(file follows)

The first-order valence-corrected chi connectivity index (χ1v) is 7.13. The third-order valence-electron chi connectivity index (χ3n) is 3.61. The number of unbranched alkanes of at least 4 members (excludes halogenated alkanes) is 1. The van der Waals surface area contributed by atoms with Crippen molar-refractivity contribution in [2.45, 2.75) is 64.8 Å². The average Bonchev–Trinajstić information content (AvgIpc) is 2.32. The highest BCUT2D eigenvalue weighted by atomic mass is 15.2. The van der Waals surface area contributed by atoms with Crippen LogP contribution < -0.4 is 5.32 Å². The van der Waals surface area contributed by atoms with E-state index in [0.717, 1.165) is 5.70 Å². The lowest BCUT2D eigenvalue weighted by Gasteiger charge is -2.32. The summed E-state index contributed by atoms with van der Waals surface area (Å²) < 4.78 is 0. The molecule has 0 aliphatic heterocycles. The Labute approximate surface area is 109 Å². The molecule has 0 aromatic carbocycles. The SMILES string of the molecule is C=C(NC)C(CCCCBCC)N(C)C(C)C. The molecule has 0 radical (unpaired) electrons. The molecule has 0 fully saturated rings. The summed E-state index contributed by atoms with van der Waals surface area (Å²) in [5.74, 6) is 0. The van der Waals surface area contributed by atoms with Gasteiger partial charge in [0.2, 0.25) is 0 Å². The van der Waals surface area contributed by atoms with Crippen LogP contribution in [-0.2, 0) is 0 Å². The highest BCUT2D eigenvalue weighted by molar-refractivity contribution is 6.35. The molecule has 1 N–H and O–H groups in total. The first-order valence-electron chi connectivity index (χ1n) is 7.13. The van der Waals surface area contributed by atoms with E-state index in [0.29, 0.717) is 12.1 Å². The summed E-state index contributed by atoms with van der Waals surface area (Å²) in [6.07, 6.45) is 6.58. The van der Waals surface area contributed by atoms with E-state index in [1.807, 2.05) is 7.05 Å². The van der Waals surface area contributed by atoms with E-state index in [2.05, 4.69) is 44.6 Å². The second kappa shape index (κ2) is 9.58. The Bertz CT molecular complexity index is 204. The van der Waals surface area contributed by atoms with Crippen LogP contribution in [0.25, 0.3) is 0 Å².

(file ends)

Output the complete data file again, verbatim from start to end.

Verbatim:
The first-order valence-corrected chi connectivity index (χ1v) is 7.13. The third-order valence-electron chi connectivity index (χ3n) is 3.61. The number of unbranched alkanes of at least 4 members (excludes halogenated alkanes) is 1. The van der Waals surface area contributed by atoms with Crippen molar-refractivity contribution in [2.45, 2.75) is 64.8 Å². The average Bonchev–Trinajstić information content (AvgIpc) is 2.32. The highest BCUT2D eigenvalue weighted by atomic mass is 15.2. The van der Waals surface area contributed by atoms with Crippen LogP contribution < -0.4 is 5.32 Å². The van der Waals surface area contributed by atoms with E-state index in [0.717, 1.165) is 5.70 Å². The lowest BCUT2D eigenvalue weighted by Gasteiger charge is -2.32. The summed E-state index contributed by atoms with van der Waals surface area (Å²) < 4.78 is 0. The molecule has 0 aliphatic heterocycles. The Labute approximate surface area is 109 Å². The molecule has 0 aromatic carbocycles. The SMILES string of the molecule is C=C(NC)C(CCCCBCC)N(C)C(C)C. The molecule has 0 radical (unpaired) electrons. The molecule has 0 fully saturated rings. The summed E-state index contributed by atoms with van der Waals surface area (Å²) in [5.74, 6) is 0. The van der Waals surface area contributed by atoms with Gasteiger partial charge in [0.2, 0.25) is 0 Å². The van der Waals surface area contributed by atoms with Crippen LogP contribution in [-0.2, 0) is 0 Å². The highest BCUT2D eigenvalue weighted by molar-refractivity contribution is 6.35. The molecule has 1 N–H and O–H groups in total. The first-order valence-electron chi connectivity index (χ1n) is 7.13. The van der Waals surface area contributed by atoms with E-state index in [0.29, 0.717) is 12.1 Å². The summed E-state index contributed by atoms with van der Waals surface area (Å²) in [6.07, 6.45) is 6.58. The van der Waals surface area contributed by atoms with E-state index in [1.807, 2.05) is 7.05 Å². The van der Waals surface area contributed by atoms with E-state index in [2.05, 4.69) is 44.6 Å². The second kappa shape index (κ2) is 9.58. The Bertz CT molecular complexity index is 204. The van der Waals surface area contributed by atoms with Crippen LogP contribution in [0.25, 0.3) is 0 Å².